Equipment problems, software failures, higher-than-expected demand, frigid temperatures, power deliveries that never showed up: Duke Energy executives on Tuesday laid out a cascade of problems that led to rolling blackouts on Christmas Eve.

Temperatures stayed below freezing for much of the state Dec. 24, causing a spike in energy use that was much higher than Duke Energy expected, executives said Tuesday as they briefed North Carolina regulators.

What You Need To Know

  • Rolling blackouts hit hundreds of thousands of Duke Energy customers in North Carolina on Christmas Eve

  • Duke executives were at the North Carolina Utilities Commission Tuesday to explain to regulators what happened

  • The company said there were numerous problems that led to the blackouts. The company saw higher than expected energy demand with temperatures in the teens or single-digits for much of the state

  • The surrounding states had the same problem and couldn't send extra power to Duke, compounding the problem

“It was a very cold day in December, which is unusual, with very high winds,” Duke Energy’s Nelson Peeler told the North Carolina Utilities Commission. “The holiday makes it more complicated.”

Duke has faced criticism from regulators and state leaders, including Gov. Roy Cooper, as the company cut power with no notice. Some customers were without power for hours. Federal regulators are also investigating the blackouts.

Before the worst of the cold front moved in Dec. 23 and 24, Duke Energy forecasted the energy demand would be lower than it ended up being, by 10%, company representatives said. For Duke Energy Progress, the estimate was about 5% below what actually happened.

“It got much colder, much faster than what we normally see here in the Carolinas,” said Duke’s Sam Holman. “Demand rose faster than our models predicted.”

The system Duke Energy uses to forecast power demand did not have the experience of a Christmas weekend in its models, the Duke executives said.

Duke bought more power from out-of-state, but other power companies were in the same situation and that extra capacity never showed up, he said.

“We made the only decision that we could. For the first time in our company’s history, we implemented rolling service interruptions,” Holman told regulators.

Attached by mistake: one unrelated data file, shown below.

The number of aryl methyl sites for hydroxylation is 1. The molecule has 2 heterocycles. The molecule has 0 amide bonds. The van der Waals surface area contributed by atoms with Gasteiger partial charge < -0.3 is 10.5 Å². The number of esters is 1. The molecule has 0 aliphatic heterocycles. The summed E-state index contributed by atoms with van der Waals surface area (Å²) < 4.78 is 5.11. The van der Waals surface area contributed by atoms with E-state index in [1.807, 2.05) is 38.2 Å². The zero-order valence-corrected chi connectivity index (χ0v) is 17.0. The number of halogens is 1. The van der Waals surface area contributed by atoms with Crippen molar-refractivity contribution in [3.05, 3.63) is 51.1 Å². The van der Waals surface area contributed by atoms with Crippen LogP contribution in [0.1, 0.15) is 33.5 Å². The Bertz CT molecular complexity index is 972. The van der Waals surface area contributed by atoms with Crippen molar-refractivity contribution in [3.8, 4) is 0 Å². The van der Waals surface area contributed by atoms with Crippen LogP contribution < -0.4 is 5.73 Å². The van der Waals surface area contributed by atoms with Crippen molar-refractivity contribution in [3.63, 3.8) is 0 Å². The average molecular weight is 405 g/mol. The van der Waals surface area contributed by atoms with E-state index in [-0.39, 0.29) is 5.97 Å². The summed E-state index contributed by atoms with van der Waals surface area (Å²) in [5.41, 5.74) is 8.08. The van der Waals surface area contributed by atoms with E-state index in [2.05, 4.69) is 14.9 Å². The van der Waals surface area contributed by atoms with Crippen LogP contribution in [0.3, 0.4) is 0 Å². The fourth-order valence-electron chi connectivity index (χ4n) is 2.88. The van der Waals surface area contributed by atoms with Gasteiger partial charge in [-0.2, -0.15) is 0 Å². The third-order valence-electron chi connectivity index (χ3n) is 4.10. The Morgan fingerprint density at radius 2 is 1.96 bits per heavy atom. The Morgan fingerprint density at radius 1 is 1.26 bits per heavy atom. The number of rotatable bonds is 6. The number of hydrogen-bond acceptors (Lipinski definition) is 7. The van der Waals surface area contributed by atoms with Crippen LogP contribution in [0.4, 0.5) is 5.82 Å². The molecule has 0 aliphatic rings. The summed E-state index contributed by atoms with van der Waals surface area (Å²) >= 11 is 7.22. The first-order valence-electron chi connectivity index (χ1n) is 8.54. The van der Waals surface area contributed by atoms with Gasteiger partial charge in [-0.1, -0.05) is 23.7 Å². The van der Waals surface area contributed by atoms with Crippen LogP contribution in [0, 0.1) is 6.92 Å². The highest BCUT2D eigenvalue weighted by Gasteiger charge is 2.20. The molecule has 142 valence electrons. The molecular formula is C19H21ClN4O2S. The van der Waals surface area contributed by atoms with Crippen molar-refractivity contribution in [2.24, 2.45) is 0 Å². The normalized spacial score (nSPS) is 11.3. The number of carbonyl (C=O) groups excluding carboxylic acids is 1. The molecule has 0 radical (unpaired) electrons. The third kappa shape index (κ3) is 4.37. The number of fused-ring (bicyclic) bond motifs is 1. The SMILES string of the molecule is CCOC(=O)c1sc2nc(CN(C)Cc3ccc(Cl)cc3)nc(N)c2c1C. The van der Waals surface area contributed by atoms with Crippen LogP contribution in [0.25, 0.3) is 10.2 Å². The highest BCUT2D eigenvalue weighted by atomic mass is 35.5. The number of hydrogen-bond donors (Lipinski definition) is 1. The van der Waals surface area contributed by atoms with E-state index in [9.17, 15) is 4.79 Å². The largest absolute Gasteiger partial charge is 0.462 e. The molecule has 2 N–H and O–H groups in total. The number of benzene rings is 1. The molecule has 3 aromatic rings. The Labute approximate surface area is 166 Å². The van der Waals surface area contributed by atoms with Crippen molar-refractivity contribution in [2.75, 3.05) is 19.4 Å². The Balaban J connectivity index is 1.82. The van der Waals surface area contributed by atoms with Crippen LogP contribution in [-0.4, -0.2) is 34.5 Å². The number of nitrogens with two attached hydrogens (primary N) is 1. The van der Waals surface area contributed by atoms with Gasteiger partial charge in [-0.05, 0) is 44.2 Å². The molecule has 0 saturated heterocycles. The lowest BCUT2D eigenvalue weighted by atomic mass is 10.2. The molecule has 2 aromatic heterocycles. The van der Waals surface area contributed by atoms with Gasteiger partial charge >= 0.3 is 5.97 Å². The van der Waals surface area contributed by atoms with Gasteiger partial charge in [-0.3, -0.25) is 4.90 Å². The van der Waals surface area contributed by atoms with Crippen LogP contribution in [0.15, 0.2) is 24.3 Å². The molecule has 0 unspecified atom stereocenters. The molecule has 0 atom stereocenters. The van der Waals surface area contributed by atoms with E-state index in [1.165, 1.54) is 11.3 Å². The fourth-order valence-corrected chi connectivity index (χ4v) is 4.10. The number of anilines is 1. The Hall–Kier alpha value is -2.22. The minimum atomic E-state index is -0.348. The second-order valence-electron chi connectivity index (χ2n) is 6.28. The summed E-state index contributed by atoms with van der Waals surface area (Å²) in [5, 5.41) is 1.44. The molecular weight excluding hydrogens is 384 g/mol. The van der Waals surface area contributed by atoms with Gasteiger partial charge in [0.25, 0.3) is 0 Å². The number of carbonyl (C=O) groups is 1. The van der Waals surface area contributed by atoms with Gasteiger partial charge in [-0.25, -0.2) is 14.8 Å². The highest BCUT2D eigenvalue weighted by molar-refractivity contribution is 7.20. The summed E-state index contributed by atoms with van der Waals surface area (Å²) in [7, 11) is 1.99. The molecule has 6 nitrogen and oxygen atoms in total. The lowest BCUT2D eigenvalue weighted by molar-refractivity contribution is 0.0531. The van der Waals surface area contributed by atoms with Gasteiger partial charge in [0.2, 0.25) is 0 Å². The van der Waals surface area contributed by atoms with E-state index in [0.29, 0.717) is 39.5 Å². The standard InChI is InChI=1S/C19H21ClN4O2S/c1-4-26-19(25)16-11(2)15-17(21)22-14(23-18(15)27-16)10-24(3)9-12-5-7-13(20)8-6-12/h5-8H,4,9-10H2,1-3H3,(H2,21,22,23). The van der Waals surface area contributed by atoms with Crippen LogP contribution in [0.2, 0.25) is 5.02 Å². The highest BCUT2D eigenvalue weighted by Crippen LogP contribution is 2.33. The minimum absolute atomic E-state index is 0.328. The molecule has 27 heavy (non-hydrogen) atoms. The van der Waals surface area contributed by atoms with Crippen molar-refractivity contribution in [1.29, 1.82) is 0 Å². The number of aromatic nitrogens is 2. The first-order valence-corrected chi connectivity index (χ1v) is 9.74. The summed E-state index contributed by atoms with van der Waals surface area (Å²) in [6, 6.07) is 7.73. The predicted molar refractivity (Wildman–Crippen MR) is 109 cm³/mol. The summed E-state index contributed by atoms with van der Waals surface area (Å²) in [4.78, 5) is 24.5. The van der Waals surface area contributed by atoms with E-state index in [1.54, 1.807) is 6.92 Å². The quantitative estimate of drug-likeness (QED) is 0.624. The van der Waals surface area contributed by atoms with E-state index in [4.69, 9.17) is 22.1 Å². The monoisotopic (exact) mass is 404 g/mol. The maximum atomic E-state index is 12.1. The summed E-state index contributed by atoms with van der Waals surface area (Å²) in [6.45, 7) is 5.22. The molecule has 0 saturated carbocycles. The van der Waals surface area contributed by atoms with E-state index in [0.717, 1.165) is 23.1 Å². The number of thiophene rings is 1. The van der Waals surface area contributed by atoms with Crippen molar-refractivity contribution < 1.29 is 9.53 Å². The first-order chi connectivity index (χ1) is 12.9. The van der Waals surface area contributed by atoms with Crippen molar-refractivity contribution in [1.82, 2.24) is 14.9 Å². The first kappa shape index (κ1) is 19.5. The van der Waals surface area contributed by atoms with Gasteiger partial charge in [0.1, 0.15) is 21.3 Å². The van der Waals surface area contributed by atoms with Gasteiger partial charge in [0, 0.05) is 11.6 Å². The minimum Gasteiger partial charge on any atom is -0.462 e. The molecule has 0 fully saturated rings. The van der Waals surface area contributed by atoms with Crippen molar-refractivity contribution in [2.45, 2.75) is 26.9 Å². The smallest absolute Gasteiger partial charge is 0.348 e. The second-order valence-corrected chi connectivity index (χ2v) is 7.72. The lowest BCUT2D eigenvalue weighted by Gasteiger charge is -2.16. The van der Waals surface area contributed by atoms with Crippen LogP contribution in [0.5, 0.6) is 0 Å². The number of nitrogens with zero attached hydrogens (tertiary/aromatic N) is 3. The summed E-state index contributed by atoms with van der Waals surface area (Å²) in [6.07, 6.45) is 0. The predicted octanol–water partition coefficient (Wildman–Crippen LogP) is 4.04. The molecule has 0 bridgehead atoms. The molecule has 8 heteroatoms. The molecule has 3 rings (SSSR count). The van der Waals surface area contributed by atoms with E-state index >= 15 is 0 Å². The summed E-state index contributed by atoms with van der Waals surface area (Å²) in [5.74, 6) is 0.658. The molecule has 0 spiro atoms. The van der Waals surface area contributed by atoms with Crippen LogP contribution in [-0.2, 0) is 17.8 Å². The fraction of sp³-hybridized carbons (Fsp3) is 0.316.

Executives with the company apologized for the rolling blackouts and for not communicating with customers before the power was cut.

“We are sorry for what our customers experienced,” said Julie Janson, executive vice president and CEO, Duke Energy Carolinas. “We regret not being able to provide customers as much advance notice as we would have liked, and acknowledge that the outages themselves lasted far longer than we first expected.”

Many people around North Carolina woke up without power and never got notice about the impending blackouts.

“The fast-moving pace of events leading up to the temporary outages did not permit us to be as proactive in our communications as we would have liked, and although we provided information to customers across news media, social media and our company website throughout the day, the information was not as accurate as what our customers are typically accustomed to,” Bowman said.

Another problem was with the automated system that was supposed to control rolling 15-minute power outages. If the system worked the way it should have, customers would have lost power for 15 to 30 minutes as the company balanced the disruption across different areas. But it didn’t work that way.

The automated system failed, leaving Duke Energy workers to run the outages manually, a much more difficult process that left many without power for hours.

After the blackouts that hit hundreds of thousands in North Carolina, Duke Energy asked customers to try to conserve power on Christmas and the following day. The company was able to avoid any more blackouts over the holiday weekend.